His passion for local ingredients goes beyond just words. Two summers ago, he cycled from lands end to Bristol, collecting the ingredients for a farm to oven loaf of bread. Cornish salt, Devon honey, Somerset sourdough starter, Sharpenham Park flour and Mendips water all went into what he calls the connected loaf, because as Alex explains, “I met everyone who makes the ingredients we use”. 

This passion for local ingredients has continued to feed through into the bread available at the bakery. “We have a 100% British loaf,” Alex points out. “It started off being a one week special and is now a permanent fixture”. Using wheat from Shipton Mill and rye from Sharpenham Park, it’s one of the regular features on the menu, and one of my favourites. “There’s a couple of great millers who are focusing on British flours,” he tells me. “But we’re not at a point where we can exclusively use those British millers; partly because of price, an partly because of consistency. When you’re doing 200 loaves a day, you need that consistency”.

As we finish up our coffees, Alex points out that people still see their bread as being expensive. “The cost of a loaf would have traditionally matched a pint. Our most expensive loaf is £3.50, which is less than a pint in most pubs. The perception is skewed because of what you see in supermarkets, but a loaf of rubbish white bread there is now £1.60, and our traditional white is £1.75. Yet we still get people coming in and saying our bread is too expensive.”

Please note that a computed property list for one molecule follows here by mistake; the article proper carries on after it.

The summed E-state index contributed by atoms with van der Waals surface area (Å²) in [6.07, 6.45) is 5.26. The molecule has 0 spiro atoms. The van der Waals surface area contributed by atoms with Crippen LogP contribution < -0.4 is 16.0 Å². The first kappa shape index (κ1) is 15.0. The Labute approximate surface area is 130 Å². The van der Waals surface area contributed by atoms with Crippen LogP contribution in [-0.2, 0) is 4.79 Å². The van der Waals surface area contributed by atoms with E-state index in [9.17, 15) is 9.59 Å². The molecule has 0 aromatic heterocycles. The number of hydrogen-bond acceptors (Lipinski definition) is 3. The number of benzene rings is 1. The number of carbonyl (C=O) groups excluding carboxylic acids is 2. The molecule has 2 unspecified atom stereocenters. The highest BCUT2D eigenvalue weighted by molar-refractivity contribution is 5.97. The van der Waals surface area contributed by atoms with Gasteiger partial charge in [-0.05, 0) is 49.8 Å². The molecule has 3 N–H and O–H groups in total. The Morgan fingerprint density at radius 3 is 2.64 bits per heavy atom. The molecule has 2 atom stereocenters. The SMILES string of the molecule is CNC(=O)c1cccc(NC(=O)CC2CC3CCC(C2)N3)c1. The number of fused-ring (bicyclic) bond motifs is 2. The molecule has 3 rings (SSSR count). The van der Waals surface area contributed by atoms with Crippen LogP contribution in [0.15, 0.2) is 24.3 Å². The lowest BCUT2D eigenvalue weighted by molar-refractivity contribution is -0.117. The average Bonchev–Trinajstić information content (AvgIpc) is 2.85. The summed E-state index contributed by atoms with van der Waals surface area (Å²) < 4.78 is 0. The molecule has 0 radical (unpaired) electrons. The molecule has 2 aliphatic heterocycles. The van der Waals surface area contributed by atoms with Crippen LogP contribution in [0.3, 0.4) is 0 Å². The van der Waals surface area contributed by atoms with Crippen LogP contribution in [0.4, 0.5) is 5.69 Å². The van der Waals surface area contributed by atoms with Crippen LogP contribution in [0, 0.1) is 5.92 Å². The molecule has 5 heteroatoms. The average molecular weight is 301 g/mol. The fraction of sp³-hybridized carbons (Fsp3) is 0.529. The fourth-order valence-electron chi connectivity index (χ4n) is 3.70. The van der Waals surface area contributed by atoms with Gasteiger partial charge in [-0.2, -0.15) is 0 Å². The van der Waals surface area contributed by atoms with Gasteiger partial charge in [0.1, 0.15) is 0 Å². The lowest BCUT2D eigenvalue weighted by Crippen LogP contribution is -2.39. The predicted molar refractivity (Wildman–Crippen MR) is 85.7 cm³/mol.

Alex is currently taking a step back from the bakery to focus on their new venture, Flow, leaving the bakery safely in the hands of co-owner Polly. “Three months ago we opened up a restaurant, which is an extension of the process in the bakery,” he explains. Boasting a seasonal vegetarian menu, Alex points out that the vegetarian part isn’t really the focus. “Food doesn’t have to be meat and two veg; you can have variety of texture and flavour. We're aiming for people who value their food, who say ‘we eat loads of meat, but we had a great meal.’”

And just like that, Flow jumped to the top of my list of restaurants to visit and write about.

A few days later I find myself at the bakery, nestled at one end of the busy St Marks Road in Easton. It’s Friday, so they’re making Challah, partly for general sale, but also for pre-orders from local synagogues. It's a calm but productive atmosphere as two of them do the detailed braiding of the bread while another measures out and mixes out the sourdough for tomorrow. As she heaves huge sacks of flours into the industrial dough mixer, I reflect on how much the place has grown in the last three years; just being in the bakery for 15 minutes I see a string of locals coming in, buying bread and chatting to the staff like only a regular can. 

From their standard white loaves to artisanal sourdoughs, beautiful baguettes to intricate challahs, this is a bakery that loves what they do and seeks to bring a real variety of beautiful bread to their customers while maintaining the values at the heart of what they do.

Find out more: http://eastbristolbakery.co.uk